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    The phenomenology of supersymmetric models of inflation, where the inflationary vacuum energy is dominated by D-terms of a U(1), is investigated. Particular attention is paid to the questions of how to arrange for sufficient e-folds of inflation to occur, what kind of thermal history is expected after the end of inflation, and how to implement successful baryogenesis. Such models are argued to require a more restrictive symmetry structure than previously thought. In particular, it is non-trivial that the decays of the fields driving D-inflation can reheat the universe in such a way as to avoid the strong gravitino production constraints. We also show how the initial conditions for Affleck-Dine baryogenesis can arise in these models and that the simplest flat directions along which baryon number is generated can often be ruled out by the constraints coming from decoherence of the condensate in a hot environment. At the end, we find that successful reheating and baryogenesis can take place in a large subset of D-inflationary models.Comment: 23 pages LaTe

    Naturally Large Cosmological Neutrino Asymmetries in the MSSM

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    A large neutrino asymmetry is an interesting possibility for cosmology, which can have significant observable consequences for nucleosynthesis and the cosmic microwave background. However, although it is a possibility, there is no obvious reason to expect the neutrino asymmetry to be observably large. Here we note that if the baryon asymmetry originates via the Affleck-Dine mechanism along a d=4 flat direction of the MSSM scalar potential and if the lepton asymmetry originates via Affleck-Dine leptogenesis along a d=6 direction, corresponding to the lowest dimension directions conserving R-parity, then the ratio n_{L}/n_{B} is naturally in the range 10^{8}-10^{9}. As a result, a potentially observable neutrino asymmetry is correlated with a baryon asymmetry of the order of 10^{-10}.Comment: 10 pages LaTeX. Final version to be published in Physical Review Letter

    A Framework to Manage the Complex Organisation of Collaborating: Its Application to Autonomous Systems

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    In this paper we present an analysis of the complexities of large group collaboration and its application to develop detailed requirements for collaboration schema for Autonomous Systems (AS). These requirements flow from our development of a framework for collaboration that provides a basis for designing, supporting and managing complex collaborative systems that can be applied and tested in various real world settings. We present the concepts of "collaborative flow" and "working as one" as descriptive expressions of what good collaborative teamwork can be in such scenarios. The paper considers the application of the framework within different scenarios and discuses the utility of the framework in modelling and supporting collaboration in complex organisational structures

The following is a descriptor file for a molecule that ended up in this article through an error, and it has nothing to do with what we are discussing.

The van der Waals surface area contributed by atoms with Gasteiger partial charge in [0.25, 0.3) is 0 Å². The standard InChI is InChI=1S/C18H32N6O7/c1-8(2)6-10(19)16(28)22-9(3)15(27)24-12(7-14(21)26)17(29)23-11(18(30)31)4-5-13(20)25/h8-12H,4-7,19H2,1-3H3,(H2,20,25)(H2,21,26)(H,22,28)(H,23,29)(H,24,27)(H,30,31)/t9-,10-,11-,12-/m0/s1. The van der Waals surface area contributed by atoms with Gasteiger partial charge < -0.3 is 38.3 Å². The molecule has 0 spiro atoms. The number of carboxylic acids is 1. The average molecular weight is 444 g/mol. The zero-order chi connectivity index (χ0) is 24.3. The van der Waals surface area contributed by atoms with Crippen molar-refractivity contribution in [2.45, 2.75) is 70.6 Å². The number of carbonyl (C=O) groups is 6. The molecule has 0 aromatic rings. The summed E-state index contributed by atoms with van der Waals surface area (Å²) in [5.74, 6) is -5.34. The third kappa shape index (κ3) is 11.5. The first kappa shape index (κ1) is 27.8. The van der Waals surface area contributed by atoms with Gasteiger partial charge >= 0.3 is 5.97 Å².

Ploidy variation in Kluyveromyces marxianus separates dairy and non-dairy isolates

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    Kluyveromyces marxianus is traditionally associated with fermented dairy products, but can also be isolated from diverse non-dairy environments. Because of thermotolerance, rapid growth and other traits, many different strains are being developed for food and industrial applications but there is, as yet, little understanding of the genetic diversity or population genetics of this species. K. marxianus shows a high level of phenotypic variation but the only phenotype that has been clearly linked to a genetic polymorphism is lactose utilisation, which is controlled by variation in the LAC12 gene. The genomes of several strains have been sequenced in recent years and, in this study, we sequenced a further nine strains fromdifferent origins. Analysis of the Single Nucleotide Polymorphisms (SNPs) in 14 strains was carried out to examine genome structure and genetic diversity. SNP diversity in K. marxianus is relatively high, with up to 3% DNA sequence divergence between alleles. It was found that the isolates include haploid, diploid, and triploid strains, as shown by both SNP analysis and flow cytometry. Diploids and triploids contain long genomic tracts showing loss of heterozygosity (LOH). All six isolates from dairy environments were diploid or triploid, whereas 6 out 7 isolates from non-dairy environment were haploid. This also correlated with the presence of functional LAC12 alleles only in dairy haplotypes. The diploids were hybrids between a non-dairy and a dairy haplotype, whereas triploids included three copies of a dairy haplotype